While the European Union waits on the U.K. to invoke Article 50 to get the Brexit underway, the bloc continues to advance in international agreements that could spark benefits for some produce companies as almost all customs duties would be scrapped.
Yesterday, the European Commission formally proposed to the EU Council the signature and conclusion of a free trade agreement with Canada.
The EC's methods for pushing through the deal, known as the Comprehensive Economic and Trade Agreement (CETA), have received some criticism as they open up the possibility of potential vetoes from member states.
The commission hopes the deal will be signed at the next EU-Canada Summit in October.
"The trade agreement between the EU and Canada is our best and most progressive trade agreement and I want it to enter into force as soon as possible," said President Jean-Claude Juncker.
"It provides new opportunities for European companies, while promoting our high standards for the benefit of our citizens.
"I have looked at the legal arguments and I have listened to Heads of State or Government and to national Parliaments. Now it is time to deliver. The credibility of Europe's trade policy is at stake."
EU Trade Commissioner Cecilia Malmström described the agreement as a milestone in European trade policy.
"It is the most ambitious trade agreement that the EU has ever concluded and will deepen our longstanding relations with Canada," she said.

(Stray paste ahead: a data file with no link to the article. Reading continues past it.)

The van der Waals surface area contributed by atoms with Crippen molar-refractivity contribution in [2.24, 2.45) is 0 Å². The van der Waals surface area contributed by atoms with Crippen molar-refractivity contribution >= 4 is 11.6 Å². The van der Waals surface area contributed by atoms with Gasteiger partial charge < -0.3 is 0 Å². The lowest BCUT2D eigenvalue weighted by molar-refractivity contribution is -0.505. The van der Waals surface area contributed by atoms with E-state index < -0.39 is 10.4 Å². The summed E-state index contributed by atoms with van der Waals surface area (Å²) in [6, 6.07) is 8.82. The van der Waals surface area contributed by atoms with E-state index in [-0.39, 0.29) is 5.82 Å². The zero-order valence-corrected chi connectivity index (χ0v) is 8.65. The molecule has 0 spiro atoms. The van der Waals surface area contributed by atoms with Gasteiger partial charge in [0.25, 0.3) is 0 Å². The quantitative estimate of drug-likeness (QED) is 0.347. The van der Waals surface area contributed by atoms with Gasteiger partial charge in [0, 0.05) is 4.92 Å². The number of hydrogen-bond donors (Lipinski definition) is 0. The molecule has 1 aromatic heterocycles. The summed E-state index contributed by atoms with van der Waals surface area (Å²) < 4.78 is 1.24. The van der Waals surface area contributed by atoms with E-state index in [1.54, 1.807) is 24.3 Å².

"It will help to generate much-needed growth and jobs while fully upholding Europe's high standards in areas like food safety, environmental protection and people's rights at work."
The EU has also published texts in 11 areas relating to what is known as a Deep and Comprehensive Free Trade Area (DCFTA) with Tunisia.
One of these areas includes trade in agricultural and fishery products, with the following main elements under negotiation:
- The list of sensitive products
- The treatment of sensitive products, such as the establishment of tariff quotas
- Tariff quota amounts for sensitive products
- Decommissioning timetables, transition periods for Tunisia and the rate of tariff quota increases
- Entry price system adaptation
EU trade relations with Tunisia are currently governed by a trade agreement from 1995, but in 2011 the Council authorized the European Commission to open bilateral negotiations for free trade agreements with Egypt, Jordan, Morocco and Tunisia.
In a release, Spain's Federation of Fruit, Vegetable, Flower and Live Plant Grower Exporter Associations (FEPEX) highlighted fresh produce exports to the North African country had been remarkable in recent years, rising from 845 metric tons (MT) in 2011 to 4,933MT in 2015.
The value of Spain's Tunisia-bound fresh fruit and vegetable exports have risen from US$1.2 million to US$3.8 million over the same period, with onions and garlic as the leading crops.